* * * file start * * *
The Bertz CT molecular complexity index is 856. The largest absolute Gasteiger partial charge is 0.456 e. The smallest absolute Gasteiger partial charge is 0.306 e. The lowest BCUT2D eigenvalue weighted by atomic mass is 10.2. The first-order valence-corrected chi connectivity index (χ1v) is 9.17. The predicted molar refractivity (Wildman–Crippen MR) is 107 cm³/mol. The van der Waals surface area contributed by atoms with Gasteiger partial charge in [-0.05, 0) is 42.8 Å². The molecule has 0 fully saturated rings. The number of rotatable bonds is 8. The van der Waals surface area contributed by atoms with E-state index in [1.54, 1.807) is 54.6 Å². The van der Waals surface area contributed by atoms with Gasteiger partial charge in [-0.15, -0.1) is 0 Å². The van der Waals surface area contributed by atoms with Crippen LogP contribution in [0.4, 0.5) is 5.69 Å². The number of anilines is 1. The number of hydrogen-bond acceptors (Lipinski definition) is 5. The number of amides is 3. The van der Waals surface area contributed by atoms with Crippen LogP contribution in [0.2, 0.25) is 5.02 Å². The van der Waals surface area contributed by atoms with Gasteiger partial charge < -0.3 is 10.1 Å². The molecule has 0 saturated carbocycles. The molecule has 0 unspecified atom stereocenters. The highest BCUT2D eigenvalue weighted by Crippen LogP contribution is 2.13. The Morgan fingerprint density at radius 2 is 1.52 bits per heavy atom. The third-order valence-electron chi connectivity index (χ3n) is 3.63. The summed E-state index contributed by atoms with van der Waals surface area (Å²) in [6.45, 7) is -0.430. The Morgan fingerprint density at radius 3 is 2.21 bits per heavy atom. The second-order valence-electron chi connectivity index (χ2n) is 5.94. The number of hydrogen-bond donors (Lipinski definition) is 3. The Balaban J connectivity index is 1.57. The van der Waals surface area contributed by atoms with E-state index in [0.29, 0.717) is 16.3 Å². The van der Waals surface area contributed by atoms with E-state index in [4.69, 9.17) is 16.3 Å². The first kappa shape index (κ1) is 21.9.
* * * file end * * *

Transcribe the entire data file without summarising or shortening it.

The Bertz CT molecular complexity index is 856. The largest absolute Gasteiger partial charge is 0.456 e. The smallest absolute Gasteiger partial charge is 0.306 e. The lowest BCUT2D eigenvalue weighted by atomic mass is 10.2. The first-order valence-corrected chi connectivity index (χ1v) is 9.17. The predicted molar refractivity (Wildman–Crippen MR) is 107 cm³/mol. The van der Waals surface area contributed by atoms with Gasteiger partial charge in [-0.05, 0) is 42.8 Å². The molecule has 0 fully saturated rings. The number of rotatable bonds is 8. The van der Waals surface area contributed by atoms with E-state index in [1.54, 1.807) is 54.6 Å². The van der Waals surface area contributed by atoms with Gasteiger partial charge in [-0.15, -0.1) is 0 Å². The van der Waals surface area contributed by atoms with Crippen LogP contribution in [0.4, 0.5) is 5.69 Å². The number of anilines is 1. The number of hydrogen-bond acceptors (Lipinski definition) is 5. The number of amides is 3. The van der Waals surface area contributed by atoms with Crippen LogP contribution in [0.2, 0.25) is 5.02 Å². The van der Waals surface area contributed by atoms with Gasteiger partial charge < -0.3 is 10.1 Å². The molecule has 0 saturated carbocycles. The molecule has 0 unspecified atom stereocenters. The highest BCUT2D eigenvalue weighted by Crippen LogP contribution is 2.13. The Morgan fingerprint density at radius 2 is 1.52 bits per heavy atom. The third-order valence-electron chi connectivity index (χ3n) is 3.63. The summed E-state index contributed by atoms with van der Waals surface area (Å²) in [6.45, 7) is -0.430. The Morgan fingerprint density at radius 3 is 2.21 bits per heavy atom. The second-order valence-electron chi connectivity index (χ2n) is 5.94. The number of hydrogen-bond donors (Lipinski definition) is 3. The Balaban J connectivity index is 1.57. The van der Waals surface area contributed by atoms with E-state index in [0.29, 0.717) is 16.3 Å². The van der Waals surface area contributed by atoms with E-state index in [4.69, 9.17) is 16.3 Å². The first kappa shape index (κ1) is 21.9.